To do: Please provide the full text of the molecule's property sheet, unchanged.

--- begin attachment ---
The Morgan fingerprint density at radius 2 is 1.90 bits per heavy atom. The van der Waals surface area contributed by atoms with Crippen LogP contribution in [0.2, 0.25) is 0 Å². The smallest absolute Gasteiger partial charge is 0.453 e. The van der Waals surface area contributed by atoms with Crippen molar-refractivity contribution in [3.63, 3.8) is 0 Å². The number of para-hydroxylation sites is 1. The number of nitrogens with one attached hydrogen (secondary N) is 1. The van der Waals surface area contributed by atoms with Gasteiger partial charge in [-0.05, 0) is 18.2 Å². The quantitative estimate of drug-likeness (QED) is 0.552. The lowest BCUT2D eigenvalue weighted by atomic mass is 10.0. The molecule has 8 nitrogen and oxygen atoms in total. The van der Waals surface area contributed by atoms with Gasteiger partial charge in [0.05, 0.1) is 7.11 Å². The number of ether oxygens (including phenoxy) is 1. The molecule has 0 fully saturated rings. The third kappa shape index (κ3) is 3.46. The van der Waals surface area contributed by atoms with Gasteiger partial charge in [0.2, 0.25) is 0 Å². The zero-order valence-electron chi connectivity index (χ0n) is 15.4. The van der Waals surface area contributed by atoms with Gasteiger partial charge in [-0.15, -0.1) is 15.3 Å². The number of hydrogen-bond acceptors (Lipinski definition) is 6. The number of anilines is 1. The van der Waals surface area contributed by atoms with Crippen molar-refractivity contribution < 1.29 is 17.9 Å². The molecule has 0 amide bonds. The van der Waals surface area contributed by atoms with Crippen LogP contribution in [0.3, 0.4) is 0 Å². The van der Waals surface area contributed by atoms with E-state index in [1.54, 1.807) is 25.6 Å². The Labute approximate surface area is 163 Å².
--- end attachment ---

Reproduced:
The Morgan fingerprint density at radius 2 is 1.90 bits per heavy atom. The van der Waals surface area contributed by atoms with Crippen LogP contribution in [0.2, 0.25) is 0 Å². The smallest absolute Gasteiger partial charge is 0.453 e. The van der Waals surface area contributed by atoms with Crippen molar-refractivity contribution in [3.63, 3.8) is 0 Å². The number of para-hydroxylation sites is 1. The number of nitrogens with one attached hydrogen (secondary N) is 1. The van der Waals surface area contributed by atoms with Gasteiger partial charge in [-0.05, 0) is 18.2 Å². The quantitative estimate of drug-likeness (QED) is 0.552. The lowest BCUT2D eigenvalue weighted by atomic mass is 10.0. The molecule has 8 nitrogen and oxygen atoms in total. The van der Waals surface area contributed by atoms with Gasteiger partial charge in [0.05, 0.1) is 7.11 Å². The number of ether oxygens (including phenoxy) is 1. The molecule has 0 fully saturated rings. The third kappa shape index (κ3) is 3.46. The van der Waals surface area contributed by atoms with Gasteiger partial charge in [0.2, 0.25) is 0 Å². The zero-order valence-electron chi connectivity index (χ0n) is 15.4. The van der Waals surface area contributed by atoms with Gasteiger partial charge in [-0.15, -0.1) is 15.3 Å². The number of hydrogen-bond acceptors (Lipinski definition) is 6. The number of anilines is 1. The van der Waals surface area contributed by atoms with Crippen molar-refractivity contribution < 1.29 is 17.9 Å². The molecule has 0 amide bonds. The van der Waals surface area contributed by atoms with Crippen LogP contribution in [0.3, 0.4) is 0 Å². The van der Waals surface area contributed by atoms with E-state index in [1.54, 1.807) is 25.6 Å². The Labute approximate surface area is 163 Å².